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Where many remasters are simple nostalgia plays – or crude cash grabs – Alan Wake feels like a spit and polish job that almost had to happen.
With the second Control expansion, AWE, came the reveal of the Remedy Connected Universe – think the MCU with added offbeat Finnish humour. And with that came a reason for Remedy to drag their 2010 survival horror into the modern generation: Alan Wake is now a key chapter of a bigger narrative project, so it makes sense for it to be readily available for all. It’s also an opportunity to push an already flashy game a little harder, using modern console juice.
In a new commentary for the game, creative director Sam Lake is keen to highlight that this is a remaster, not a remake. It sounds slightly defensive when he says it, like he’s setting modest expectations. There’s actually no need for it. A boost in resolution, frame rate and some lighting tweaks is enough for this handsome game to hold its own in 2021. You might have hoped for some HDR or ray-tracing, given the gameplay’s focus on light and dark, but this pops on screen without any of that.
It definitely benefits from much of the game being shrouded in inky night. Remasters often stumble by applying 4K scrutiny to worlds where fuzzy resolutions could hide a multitude of sins. The murky parts of Alan Wake look sensationally good, with his torch beam slicing through the shadows with such definition you’d be forgiven for thinking it was using HDR. Although in the harsh light of daytime, and a level set in the blockier town of Bright Falls, that sharper geometry does show its age a bit more.
The boosted frame rate (on new consoles, at least) really gels with action that’s often style over substance. The core loop of Alan Wake is shining a torch on shadow monsters to weaken them and then shattering them into glittering shards with a bullet. It’s pretty monotonous, but damn is it pretty: fizzing sparks of light, bursts of slow mo as enemies explode like fireworks, a 360-degree camera spin as a flare ignites a whole gang… what could stumble on Xbox 360 looks glorious here.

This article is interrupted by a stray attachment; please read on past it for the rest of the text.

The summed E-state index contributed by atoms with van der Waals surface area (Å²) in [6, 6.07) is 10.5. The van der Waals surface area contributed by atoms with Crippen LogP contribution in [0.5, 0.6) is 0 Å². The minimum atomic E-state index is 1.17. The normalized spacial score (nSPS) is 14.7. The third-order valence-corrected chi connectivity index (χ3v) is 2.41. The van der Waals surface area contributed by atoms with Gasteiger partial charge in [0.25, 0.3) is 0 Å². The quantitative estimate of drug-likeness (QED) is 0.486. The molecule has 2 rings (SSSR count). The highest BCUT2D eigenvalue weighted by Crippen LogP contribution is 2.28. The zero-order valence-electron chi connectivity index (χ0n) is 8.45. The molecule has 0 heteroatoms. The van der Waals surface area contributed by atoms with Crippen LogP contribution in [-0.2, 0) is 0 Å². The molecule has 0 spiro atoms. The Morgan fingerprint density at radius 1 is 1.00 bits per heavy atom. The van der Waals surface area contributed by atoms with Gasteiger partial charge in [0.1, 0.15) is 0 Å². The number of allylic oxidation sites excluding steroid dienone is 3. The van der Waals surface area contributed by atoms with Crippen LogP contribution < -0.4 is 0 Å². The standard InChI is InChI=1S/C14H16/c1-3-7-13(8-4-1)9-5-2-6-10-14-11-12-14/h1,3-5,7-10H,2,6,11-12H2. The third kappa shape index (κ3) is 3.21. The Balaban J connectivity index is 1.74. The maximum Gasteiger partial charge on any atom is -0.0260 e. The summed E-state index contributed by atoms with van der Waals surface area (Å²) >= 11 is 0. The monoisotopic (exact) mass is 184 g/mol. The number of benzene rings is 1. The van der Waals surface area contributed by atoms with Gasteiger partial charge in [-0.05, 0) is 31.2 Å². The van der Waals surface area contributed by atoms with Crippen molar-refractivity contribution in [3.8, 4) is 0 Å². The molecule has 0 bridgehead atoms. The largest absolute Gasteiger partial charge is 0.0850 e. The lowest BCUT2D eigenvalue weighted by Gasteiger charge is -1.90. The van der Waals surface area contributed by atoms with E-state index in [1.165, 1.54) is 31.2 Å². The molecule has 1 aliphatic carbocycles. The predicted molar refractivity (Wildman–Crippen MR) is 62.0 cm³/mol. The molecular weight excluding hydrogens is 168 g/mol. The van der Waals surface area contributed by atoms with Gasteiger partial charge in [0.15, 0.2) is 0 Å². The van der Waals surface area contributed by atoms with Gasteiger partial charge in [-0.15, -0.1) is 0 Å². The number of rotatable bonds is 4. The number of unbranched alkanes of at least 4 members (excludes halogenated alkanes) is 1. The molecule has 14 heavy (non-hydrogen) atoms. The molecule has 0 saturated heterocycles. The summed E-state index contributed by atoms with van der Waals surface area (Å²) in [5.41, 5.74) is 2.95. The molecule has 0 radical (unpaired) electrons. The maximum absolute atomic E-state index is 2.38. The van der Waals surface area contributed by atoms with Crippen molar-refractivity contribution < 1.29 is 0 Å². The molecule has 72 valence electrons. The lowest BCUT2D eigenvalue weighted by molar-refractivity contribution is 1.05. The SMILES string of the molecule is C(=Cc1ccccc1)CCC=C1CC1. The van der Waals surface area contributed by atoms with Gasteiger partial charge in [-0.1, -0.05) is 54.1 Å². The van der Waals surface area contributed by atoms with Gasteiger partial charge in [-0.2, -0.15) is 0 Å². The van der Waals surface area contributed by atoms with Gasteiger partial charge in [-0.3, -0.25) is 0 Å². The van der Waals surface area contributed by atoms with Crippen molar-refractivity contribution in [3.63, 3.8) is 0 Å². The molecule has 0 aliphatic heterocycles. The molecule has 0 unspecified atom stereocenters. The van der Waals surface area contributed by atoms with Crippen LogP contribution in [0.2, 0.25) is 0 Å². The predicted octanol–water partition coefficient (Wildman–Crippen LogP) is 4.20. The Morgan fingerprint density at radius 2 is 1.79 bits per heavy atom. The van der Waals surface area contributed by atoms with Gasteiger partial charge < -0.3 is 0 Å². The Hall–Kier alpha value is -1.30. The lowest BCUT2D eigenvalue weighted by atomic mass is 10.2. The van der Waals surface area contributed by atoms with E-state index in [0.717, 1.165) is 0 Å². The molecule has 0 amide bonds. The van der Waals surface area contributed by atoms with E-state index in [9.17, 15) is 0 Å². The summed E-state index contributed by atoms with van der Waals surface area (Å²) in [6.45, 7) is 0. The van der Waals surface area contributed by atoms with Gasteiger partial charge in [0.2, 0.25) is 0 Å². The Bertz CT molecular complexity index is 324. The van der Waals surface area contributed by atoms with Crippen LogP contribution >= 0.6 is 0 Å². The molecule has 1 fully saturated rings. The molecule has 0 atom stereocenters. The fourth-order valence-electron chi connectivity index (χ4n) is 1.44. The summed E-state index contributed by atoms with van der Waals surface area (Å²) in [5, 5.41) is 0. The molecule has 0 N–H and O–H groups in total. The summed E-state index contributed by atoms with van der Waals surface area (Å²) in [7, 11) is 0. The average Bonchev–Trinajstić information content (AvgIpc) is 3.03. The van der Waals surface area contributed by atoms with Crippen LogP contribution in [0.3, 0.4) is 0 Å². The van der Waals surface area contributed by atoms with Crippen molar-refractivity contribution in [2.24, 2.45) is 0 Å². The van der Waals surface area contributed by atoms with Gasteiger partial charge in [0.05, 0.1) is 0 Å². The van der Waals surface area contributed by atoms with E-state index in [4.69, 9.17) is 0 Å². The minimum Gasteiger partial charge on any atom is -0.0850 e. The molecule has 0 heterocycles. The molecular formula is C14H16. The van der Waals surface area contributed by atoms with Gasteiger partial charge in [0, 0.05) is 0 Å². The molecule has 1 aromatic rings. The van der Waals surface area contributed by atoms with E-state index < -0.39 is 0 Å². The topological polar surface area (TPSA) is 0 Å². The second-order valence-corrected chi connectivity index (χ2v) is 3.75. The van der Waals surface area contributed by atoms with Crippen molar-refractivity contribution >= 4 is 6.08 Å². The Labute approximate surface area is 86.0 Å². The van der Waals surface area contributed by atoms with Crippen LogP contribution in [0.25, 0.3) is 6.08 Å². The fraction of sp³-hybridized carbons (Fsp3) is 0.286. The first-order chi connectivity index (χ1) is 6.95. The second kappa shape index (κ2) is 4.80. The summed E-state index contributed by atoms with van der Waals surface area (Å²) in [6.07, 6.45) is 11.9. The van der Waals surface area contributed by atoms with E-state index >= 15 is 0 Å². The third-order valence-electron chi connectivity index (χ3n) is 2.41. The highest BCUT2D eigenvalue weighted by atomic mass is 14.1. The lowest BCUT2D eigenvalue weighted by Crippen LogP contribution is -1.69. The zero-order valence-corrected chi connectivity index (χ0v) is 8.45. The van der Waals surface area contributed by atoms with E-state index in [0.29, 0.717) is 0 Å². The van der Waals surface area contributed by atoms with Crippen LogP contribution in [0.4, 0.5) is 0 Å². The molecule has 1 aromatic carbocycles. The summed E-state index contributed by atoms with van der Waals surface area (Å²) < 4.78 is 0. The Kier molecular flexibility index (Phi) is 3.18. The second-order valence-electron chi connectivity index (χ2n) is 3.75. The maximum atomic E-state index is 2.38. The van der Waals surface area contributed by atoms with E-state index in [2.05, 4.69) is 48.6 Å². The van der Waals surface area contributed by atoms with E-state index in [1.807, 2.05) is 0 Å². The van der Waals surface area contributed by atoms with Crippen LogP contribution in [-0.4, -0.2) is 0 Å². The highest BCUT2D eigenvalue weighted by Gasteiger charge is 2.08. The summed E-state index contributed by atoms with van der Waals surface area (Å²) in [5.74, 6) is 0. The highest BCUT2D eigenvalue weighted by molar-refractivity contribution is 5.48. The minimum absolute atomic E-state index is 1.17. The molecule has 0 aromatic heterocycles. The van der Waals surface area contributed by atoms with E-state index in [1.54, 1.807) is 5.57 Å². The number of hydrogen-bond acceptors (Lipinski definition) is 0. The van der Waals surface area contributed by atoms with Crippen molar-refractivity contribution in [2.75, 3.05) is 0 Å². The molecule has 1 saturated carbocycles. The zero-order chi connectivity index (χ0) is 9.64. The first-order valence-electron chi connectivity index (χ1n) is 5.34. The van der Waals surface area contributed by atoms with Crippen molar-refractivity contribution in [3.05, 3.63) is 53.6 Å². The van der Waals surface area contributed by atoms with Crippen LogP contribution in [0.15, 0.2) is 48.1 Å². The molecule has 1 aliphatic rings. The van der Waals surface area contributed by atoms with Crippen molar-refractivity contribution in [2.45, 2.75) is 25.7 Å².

Where many remasters go to great lengths only for the game to look ‘how you remember it’ – the curse of rose-tinted glasses – Alan Wake does look tangibly modern. If you were playing this as part of a wider Remedy replay, it wouldn’t feel or look like much of a step down from Control in many places.
It isn’t perfect, though. As mentioned, the story interludes set during the day show their age with sparser buildings and some dead-eyed character models. A bigger problem is that the playable action now looks so slick that the cutscenes look worse by comparison. Suddenly watching action at a lower frame rate and minus the pinsharp clarity is pretty jarring. A real shame as the character models and lip-synching are improved, but the overall effect is underwhelming.
“Alan Wake does look tangibly modern. If you were playing this as part of a wider Remedy replay, it wouldn’t feel or look like much of a step down from Control in many places.”
You might also wish for a better solution for the developer commentary than the auto-playing clips. The game has two tracks – a design breakdown from the original collector’s edition and new Sam Lake VO that dives into his writing process and Wake’s role in the Remedy universe. But many trigger in busy scenes, leaving the analysis to battle against in-game dialogue or, worse, distract you from the fight you’re in. It’s a surprisingly clumsy execution of an otherwise tasty extra.